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Clin Exp Allergy. 2009 Sep;39(9):1390-6. doi: 10.1111/j.1365-2222.2009.03276.x. Epub 2009 May 26.

Clinical predictors for biphasic reactions in children presenting with anaphylaxis.

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  • 1Department of Allergy and Immunology, Royal Children's Hospital, Melbourne, Australia.



One of the main reasons for hospital admission once a child has been stabilized following anaphylaxis is to monitor for a biphasic reaction. However, only a small percentage of anaphylactic episodes involve biphasic reactions that would benefit from admission. Identification of predictive factors for a biphasic reaction would assist in determining who may benefit from prolonged observation.


To determine predictive factors for biphasic reactions in children presenting with anaphylaxis.


This was a retrospective study of children presenting with anaphylaxis to a major paediatric emergency department over a 5-year period.


There were 95 uniphasic (87%), 12 (11%) biphasic and two protracted reactions (2%). One child with a protracted reaction died. For the management of the primary anaphylactic reaction, children developing biphasic reactions were more likely to have received >1 dose of adrenaline (58% vs. 22%, P=0.01) and/or a fluid bolus (42% vs. 8%, P=0.01) than those experiencing uniphasic reactions. The absence of either factor was strongly predictive of the absence of a biphasic reaction (negative predictive value 99%), but the presence of either factor was poorly predictive of a biphasic reaction (positive predictive value of 32%). All biphasic reactors, in which the second phase was anaphylactic, received either >1 dose of adrenaline and/or a fluid bolus.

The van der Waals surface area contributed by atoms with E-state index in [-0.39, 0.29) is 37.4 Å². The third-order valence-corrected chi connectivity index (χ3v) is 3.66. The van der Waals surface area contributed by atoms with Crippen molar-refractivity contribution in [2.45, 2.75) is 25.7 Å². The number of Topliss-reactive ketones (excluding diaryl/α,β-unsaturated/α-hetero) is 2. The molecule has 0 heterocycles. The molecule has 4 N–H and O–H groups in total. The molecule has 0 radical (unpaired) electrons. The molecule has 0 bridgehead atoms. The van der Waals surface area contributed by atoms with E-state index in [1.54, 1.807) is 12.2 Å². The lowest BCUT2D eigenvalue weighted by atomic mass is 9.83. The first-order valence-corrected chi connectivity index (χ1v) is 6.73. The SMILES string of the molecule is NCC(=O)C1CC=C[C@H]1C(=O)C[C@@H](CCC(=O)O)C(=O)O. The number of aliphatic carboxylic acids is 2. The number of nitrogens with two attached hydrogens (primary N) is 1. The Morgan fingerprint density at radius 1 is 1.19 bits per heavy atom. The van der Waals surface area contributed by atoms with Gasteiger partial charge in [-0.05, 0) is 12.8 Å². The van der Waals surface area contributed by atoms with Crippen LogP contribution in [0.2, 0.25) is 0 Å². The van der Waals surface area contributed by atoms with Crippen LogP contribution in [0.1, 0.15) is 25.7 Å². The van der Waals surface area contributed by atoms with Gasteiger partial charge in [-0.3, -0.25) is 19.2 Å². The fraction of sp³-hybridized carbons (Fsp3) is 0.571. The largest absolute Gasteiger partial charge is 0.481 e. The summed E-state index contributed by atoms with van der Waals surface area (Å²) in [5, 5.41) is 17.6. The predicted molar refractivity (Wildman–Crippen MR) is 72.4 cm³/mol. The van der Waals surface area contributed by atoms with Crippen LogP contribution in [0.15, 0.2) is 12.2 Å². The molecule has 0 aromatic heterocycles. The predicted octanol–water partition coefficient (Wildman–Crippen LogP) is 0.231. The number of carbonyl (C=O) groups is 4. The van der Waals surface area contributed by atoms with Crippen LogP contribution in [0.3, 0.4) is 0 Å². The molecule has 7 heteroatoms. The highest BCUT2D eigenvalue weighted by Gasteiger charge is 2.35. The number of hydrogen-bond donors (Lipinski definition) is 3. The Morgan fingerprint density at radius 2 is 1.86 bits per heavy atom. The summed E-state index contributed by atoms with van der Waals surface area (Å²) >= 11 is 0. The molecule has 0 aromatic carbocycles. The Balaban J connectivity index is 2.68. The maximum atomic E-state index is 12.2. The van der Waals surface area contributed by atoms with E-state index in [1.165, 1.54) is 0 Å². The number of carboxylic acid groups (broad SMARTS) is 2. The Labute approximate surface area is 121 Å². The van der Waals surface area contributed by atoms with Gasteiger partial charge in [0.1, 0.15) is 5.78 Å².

Children who received >1 dose of adrenaline and/or a fluid bolus for treatment of their primary anaphylactic reaction were at increased risk of developing a biphasic reaction.

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